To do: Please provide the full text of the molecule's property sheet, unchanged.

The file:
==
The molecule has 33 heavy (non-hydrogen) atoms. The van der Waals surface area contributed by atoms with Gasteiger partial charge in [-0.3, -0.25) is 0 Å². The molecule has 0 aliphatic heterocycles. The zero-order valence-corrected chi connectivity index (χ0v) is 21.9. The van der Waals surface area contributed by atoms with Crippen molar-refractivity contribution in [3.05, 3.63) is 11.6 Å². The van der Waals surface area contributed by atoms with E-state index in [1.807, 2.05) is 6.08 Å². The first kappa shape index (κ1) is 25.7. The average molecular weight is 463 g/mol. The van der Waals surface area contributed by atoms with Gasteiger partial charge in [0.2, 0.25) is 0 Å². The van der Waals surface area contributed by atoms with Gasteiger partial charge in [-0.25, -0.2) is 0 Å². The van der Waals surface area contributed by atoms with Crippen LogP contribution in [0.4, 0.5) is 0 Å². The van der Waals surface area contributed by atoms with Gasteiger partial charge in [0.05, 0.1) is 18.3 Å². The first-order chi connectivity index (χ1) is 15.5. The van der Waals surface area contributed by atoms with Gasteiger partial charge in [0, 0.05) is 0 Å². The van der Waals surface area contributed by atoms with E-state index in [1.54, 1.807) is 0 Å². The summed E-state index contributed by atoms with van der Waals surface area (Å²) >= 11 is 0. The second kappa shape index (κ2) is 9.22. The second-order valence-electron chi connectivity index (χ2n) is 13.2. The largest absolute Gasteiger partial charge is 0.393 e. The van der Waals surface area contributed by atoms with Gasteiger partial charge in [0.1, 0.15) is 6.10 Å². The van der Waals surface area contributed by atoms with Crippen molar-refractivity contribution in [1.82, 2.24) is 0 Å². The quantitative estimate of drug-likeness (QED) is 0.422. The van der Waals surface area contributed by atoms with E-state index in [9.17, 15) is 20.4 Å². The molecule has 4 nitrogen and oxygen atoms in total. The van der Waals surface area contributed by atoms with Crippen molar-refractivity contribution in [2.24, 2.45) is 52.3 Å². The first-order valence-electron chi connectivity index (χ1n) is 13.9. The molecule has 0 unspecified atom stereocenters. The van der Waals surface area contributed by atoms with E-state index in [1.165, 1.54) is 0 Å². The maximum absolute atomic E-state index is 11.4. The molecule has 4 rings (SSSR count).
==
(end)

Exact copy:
The molecule has 33 heavy (non-hydrogen) atoms. The van der Waals surface area contributed by atoms with Gasteiger partial charge in [-0.3, -0.25) is 0 Å². The molecule has 0 aliphatic heterocycles. The zero-order valence-corrected chi connectivity index (χ0v) is 21.9. The van der Waals surface area contributed by atoms with Crippen molar-refractivity contribution in [3.05, 3.63) is 11.6 Å². The van der Waals surface area contributed by atoms with E-state index in [1.807, 2.05) is 6.08 Å². The first kappa shape index (κ1) is 25.7. The average molecular weight is 463 g/mol. The van der Waals surface area contributed by atoms with Gasteiger partial charge in [0.2, 0.25) is 0 Å². The van der Waals surface area contributed by atoms with Gasteiger partial charge in [-0.25, -0.2) is 0 Å². The van der Waals surface area contributed by atoms with Crippen LogP contribution in [0.4, 0.5) is 0 Å². The van der Waals surface area contributed by atoms with Gasteiger partial charge in [0.05, 0.1) is 18.3 Å². The first-order chi connectivity index (χ1) is 15.5. The van der Waals surface area contributed by atoms with Gasteiger partial charge in [0, 0.05) is 0 Å². The van der Waals surface area contributed by atoms with E-state index in [1.54, 1.807) is 0 Å². The summed E-state index contributed by atoms with van der Waals surface area (Å²) >= 11 is 0. The second kappa shape index (κ2) is 9.22. The second-order valence-electron chi connectivity index (χ2n) is 13.2. The largest absolute Gasteiger partial charge is 0.393 e. The van der Waals surface area contributed by atoms with Gasteiger partial charge in [0.1, 0.15) is 6.10 Å². The van der Waals surface area contributed by atoms with Crippen molar-refractivity contribution in [1.82, 2.24) is 0 Å². The quantitative estimate of drug-likeness (QED) is 0.422. The van der Waals surface area contributed by atoms with E-state index in [9.17, 15) is 20.4 Å². The molecule has 4 nitrogen and oxygen atoms in total. The van der Waals surface area contributed by atoms with Crippen molar-refractivity contribution in [2.24, 2.45) is 52.3 Å². The first-order valence-electron chi connectivity index (χ1n) is 13.9. The molecule has 0 unspecified atom stereocenters. The van der Waals surface area contributed by atoms with E-state index in [1.165, 1.54) is 0 Å². The maximum absolute atomic E-state index is 11.4. The molecule has 4 rings (SSSR count).